In 1983 I wrote and co-produced Color, a half-hour video drama which aired on public television. It dealt with skin color issues in the black American community which we called “color-consciousness,” and documented the impact of a skin color hierarchy that was an outgrowth of enslavement. Though it targeted black Americans, we were surprised when we aired it at an independent black film festival in London and many South Asian audience members and filmmakers were both moved by and related to the subject. In that same year, in her book In Search of Our Mothers’ Gardens, Alice Walker wrote about “Colorism” in her chapter: “If the Present Looks Like the Past, What Does the Future Look Like?”
In the opening of the essay Walker bluntly begins with the division among lighter and darker skinned black women. Walker speaks about lighter women unintentionally and unknowingly offend dark skinned women when she says, “What black black women would be interested in, I think, is a consciously heightened awareness on the part of light black women that they are capable, often quite unconsciously, of inflicting pain upon them; and that unless the question of Colorism– in my definition, prejudicial or preferential treatment of same-race people based solely on their color– is addressed in our communities and definitely in our black “sisterhoods” we cannot, as a people, progress. For colorism, like colonialism, sexism, and racism, impedes us”.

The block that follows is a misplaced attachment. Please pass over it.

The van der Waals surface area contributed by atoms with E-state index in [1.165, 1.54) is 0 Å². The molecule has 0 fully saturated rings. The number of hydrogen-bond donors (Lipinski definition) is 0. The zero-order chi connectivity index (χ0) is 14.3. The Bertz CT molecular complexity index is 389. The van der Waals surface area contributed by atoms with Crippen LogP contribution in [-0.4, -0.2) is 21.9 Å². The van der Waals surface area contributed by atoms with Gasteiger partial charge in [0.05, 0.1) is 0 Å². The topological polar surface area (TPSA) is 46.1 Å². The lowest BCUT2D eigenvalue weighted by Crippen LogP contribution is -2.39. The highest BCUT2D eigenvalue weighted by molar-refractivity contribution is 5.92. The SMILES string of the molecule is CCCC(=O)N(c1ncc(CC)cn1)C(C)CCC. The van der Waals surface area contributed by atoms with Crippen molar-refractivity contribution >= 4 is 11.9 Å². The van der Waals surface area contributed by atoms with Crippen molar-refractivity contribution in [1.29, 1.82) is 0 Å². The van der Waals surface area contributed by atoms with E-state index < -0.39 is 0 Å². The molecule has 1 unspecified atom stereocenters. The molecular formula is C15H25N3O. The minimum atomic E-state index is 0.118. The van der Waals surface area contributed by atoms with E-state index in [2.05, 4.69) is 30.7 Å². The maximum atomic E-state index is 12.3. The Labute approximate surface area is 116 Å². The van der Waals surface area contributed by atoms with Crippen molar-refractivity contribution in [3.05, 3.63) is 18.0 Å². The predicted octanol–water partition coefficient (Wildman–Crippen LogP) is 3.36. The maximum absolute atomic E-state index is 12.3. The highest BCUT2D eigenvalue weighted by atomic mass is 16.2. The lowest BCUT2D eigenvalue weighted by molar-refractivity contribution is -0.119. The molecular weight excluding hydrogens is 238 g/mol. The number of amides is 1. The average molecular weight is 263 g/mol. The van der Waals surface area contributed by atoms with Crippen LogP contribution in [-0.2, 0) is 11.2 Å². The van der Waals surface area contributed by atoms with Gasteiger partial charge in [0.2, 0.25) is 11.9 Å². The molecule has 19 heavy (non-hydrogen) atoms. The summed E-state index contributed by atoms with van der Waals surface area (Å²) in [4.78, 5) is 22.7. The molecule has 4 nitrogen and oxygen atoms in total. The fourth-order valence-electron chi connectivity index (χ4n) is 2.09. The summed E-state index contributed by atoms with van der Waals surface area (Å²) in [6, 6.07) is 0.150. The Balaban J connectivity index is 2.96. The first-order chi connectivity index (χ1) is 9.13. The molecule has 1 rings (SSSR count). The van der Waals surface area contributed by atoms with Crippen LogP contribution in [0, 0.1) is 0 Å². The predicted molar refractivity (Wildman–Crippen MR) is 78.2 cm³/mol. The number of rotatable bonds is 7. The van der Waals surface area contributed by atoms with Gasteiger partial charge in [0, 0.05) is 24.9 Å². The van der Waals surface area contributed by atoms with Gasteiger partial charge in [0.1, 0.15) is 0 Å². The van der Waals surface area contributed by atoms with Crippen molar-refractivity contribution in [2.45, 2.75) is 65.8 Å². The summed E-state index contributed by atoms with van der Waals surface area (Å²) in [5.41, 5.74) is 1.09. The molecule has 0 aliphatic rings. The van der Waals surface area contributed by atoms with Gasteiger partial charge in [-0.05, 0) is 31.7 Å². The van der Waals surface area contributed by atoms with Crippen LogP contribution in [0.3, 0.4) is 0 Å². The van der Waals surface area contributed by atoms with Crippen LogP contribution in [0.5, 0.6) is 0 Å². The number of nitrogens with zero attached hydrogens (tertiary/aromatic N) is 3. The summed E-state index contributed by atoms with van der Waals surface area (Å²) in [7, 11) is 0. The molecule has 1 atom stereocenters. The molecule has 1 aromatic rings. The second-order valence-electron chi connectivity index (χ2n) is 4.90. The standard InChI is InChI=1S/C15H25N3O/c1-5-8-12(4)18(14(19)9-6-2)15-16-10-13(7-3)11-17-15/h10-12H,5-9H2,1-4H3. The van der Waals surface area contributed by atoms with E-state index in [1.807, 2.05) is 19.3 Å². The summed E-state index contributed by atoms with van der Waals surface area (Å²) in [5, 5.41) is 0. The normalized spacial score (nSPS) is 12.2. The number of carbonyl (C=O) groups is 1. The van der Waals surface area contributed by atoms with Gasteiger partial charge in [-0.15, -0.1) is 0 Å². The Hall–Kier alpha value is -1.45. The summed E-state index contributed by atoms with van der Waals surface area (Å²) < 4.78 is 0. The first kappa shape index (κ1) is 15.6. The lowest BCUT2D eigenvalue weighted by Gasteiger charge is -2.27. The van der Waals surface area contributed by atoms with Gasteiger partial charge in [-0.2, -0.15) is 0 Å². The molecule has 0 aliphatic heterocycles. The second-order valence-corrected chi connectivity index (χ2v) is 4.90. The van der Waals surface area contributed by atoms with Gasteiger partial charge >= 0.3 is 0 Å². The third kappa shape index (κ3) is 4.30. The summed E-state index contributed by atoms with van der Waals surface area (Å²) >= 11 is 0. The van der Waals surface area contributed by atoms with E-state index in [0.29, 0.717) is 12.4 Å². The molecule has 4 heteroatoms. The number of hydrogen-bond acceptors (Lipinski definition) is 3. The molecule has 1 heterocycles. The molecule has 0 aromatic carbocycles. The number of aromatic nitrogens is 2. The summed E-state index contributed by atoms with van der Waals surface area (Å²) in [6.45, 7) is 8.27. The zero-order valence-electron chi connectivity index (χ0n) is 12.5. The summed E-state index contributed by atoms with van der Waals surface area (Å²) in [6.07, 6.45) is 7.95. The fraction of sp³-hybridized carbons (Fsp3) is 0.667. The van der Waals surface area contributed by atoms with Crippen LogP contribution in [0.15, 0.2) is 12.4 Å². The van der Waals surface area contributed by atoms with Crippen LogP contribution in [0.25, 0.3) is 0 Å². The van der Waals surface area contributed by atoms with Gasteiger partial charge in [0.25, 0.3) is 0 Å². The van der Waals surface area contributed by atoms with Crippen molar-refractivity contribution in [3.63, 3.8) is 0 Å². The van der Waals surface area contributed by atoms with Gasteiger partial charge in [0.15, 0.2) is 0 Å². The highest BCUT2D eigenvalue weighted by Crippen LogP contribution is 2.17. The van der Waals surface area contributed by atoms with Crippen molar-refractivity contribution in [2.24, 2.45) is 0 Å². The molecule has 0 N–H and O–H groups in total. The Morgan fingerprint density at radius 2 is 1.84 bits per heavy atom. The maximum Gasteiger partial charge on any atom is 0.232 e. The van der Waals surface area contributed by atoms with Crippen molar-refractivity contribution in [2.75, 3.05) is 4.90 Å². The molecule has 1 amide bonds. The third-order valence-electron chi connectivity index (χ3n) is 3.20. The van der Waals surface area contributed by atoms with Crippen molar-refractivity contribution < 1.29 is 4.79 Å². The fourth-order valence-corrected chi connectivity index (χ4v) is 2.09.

Since that time, discussing colorism has become a subject of academic and political debate. It has also erupted into the world of film, media, and pop culture criticism, as well as become part of a global controversy around the psychosocial impact and medical dangers of skin bleaching and skin-lightening products—products like “Fair & Lovely.”
Young Canadian spoken-word poet-activist Jathusha Mahenthirarajan recently responded to the Fair & Lovely skin lightening advertising campaign.